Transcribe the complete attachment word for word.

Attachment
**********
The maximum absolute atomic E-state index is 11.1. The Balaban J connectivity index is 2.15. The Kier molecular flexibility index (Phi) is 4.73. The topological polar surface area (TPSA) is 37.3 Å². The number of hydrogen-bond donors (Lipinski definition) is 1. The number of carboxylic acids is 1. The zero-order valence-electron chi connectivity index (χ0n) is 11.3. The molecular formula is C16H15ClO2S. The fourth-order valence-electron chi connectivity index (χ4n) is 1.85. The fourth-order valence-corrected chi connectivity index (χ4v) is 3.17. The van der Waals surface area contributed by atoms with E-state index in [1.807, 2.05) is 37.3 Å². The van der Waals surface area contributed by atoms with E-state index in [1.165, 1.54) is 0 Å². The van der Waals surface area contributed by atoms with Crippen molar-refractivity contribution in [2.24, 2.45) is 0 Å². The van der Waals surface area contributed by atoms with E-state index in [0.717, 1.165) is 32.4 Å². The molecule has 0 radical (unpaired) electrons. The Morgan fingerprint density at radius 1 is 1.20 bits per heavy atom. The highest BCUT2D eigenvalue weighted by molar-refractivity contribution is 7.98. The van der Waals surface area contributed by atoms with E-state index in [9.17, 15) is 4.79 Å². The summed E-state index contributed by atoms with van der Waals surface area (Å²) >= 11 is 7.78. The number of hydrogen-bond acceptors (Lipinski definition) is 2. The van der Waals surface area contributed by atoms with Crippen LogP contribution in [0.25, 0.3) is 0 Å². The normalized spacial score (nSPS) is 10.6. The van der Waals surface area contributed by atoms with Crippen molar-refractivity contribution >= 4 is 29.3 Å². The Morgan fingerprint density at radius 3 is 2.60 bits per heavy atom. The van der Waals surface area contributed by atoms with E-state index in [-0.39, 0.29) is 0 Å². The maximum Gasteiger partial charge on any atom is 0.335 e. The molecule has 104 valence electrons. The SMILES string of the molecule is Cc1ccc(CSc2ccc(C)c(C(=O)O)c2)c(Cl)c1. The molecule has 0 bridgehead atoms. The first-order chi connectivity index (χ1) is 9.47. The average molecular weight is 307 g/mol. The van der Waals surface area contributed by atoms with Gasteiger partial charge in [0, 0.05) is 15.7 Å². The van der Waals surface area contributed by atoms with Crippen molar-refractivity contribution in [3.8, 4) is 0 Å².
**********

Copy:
The maximum absolute atomic E-state index is 11.1. The Balaban J connectivity index is 2.15. The Kier molecular flexibility index (Phi) is 4.73. The topological polar surface area (TPSA) is 37.3 Å². The number of hydrogen-bond donors (Lipinski definition) is 1. The number of carboxylic acids is 1. The zero-order valence-electron chi connectivity index (χ0n) is 11.3. The molecular formula is C16H15ClO2S. The fourth-order valence-electron chi connectivity index (χ4n) is 1.85. The fourth-order valence-corrected chi connectivity index (χ4v) is 3.17. The van der Waals surface area contributed by atoms with E-state index in [1.807, 2.05) is 37.3 Å². The van der Waals surface area contributed by atoms with E-state index in [1.165, 1.54) is 0 Å². The van der Waals surface area contributed by atoms with Crippen molar-refractivity contribution in [2.24, 2.45) is 0 Å². The van der Waals surface area contributed by atoms with E-state index in [0.717, 1.165) is 32.4 Å². The molecule has 0 radical (unpaired) electrons. The Morgan fingerprint density at radius 1 is 1.20 bits per heavy atom. The highest BCUT2D eigenvalue weighted by molar-refractivity contribution is 7.98. The van der Waals surface area contributed by atoms with E-state index in [9.17, 15) is 4.79 Å². The summed E-state index contributed by atoms with van der Waals surface area (Å²) >= 11 is 7.78. The number of hydrogen-bond acceptors (Lipinski definition) is 2. The van der Waals surface area contributed by atoms with Crippen LogP contribution in [0.25, 0.3) is 0 Å². The normalized spacial score (nSPS) is 10.6. The van der Waals surface area contributed by atoms with Crippen molar-refractivity contribution >= 4 is 29.3 Å². The Morgan fingerprint density at radius 3 is 2.60 bits per heavy atom. The van der Waals surface area contributed by atoms with E-state index in [-0.39, 0.29) is 0 Å². The maximum Gasteiger partial charge on any atom is 0.335 e. The molecule has 104 valence electrons. The SMILES string of the molecule is Cc1ccc(CSc2ccc(C)c(C(=O)O)c2)c(Cl)c1. The molecule has 0 bridgehead atoms. The first-order chi connectivity index (χ1) is 9.47. The average molecular weight is 307 g/mol. The van der Waals surface area contributed by atoms with Gasteiger partial charge in [0, 0.05) is 15.7 Å². The van der Waals surface area contributed by atoms with Crippen molar-refractivity contribution in [3.8, 4) is 0 Å².